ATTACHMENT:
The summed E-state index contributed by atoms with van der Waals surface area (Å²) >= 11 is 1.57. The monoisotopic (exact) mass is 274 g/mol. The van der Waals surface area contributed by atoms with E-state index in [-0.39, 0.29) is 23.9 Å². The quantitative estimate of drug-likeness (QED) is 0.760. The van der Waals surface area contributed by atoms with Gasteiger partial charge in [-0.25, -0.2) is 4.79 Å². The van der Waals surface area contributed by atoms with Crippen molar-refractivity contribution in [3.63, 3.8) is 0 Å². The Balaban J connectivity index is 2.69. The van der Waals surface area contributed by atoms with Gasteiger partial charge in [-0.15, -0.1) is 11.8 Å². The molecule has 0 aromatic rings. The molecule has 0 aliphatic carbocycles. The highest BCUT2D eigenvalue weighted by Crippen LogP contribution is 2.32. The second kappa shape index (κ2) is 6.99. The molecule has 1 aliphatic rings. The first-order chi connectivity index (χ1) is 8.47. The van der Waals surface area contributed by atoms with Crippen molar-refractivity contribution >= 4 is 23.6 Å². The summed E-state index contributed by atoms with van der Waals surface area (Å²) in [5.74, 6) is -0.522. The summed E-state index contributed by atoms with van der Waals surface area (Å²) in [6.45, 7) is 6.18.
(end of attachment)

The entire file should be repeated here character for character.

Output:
The summed E-state index contributed by atoms with van der Waals surface area (Å²) >= 11 is 1.57. The monoisotopic (exact) mass is 274 g/mol. The van der Waals surface area contributed by atoms with E-state index in [-0.39, 0.29) is 23.9 Å². The quantitative estimate of drug-likeness (QED) is 0.760. The van der Waals surface area contributed by atoms with Gasteiger partial charge in [-0.25, -0.2) is 4.79 Å². The van der Waals surface area contributed by atoms with Crippen molar-refractivity contribution in [3.63, 3.8) is 0 Å². The Balaban J connectivity index is 2.69. The van der Waals surface area contributed by atoms with Gasteiger partial charge in [-0.15, -0.1) is 11.8 Å². The molecule has 0 aromatic rings. The molecule has 0 aliphatic carbocycles. The highest BCUT2D eigenvalue weighted by Crippen LogP contribution is 2.32. The second kappa shape index (κ2) is 6.99. The molecule has 1 aliphatic rings. The first-order chi connectivity index (χ1) is 8.47. The van der Waals surface area contributed by atoms with Crippen molar-refractivity contribution >= 4 is 23.6 Å². The summed E-state index contributed by atoms with van der Waals surface area (Å²) in [5.74, 6) is -0.522. The summed E-state index contributed by atoms with van der Waals surface area (Å²) in [6.45, 7) is 6.18.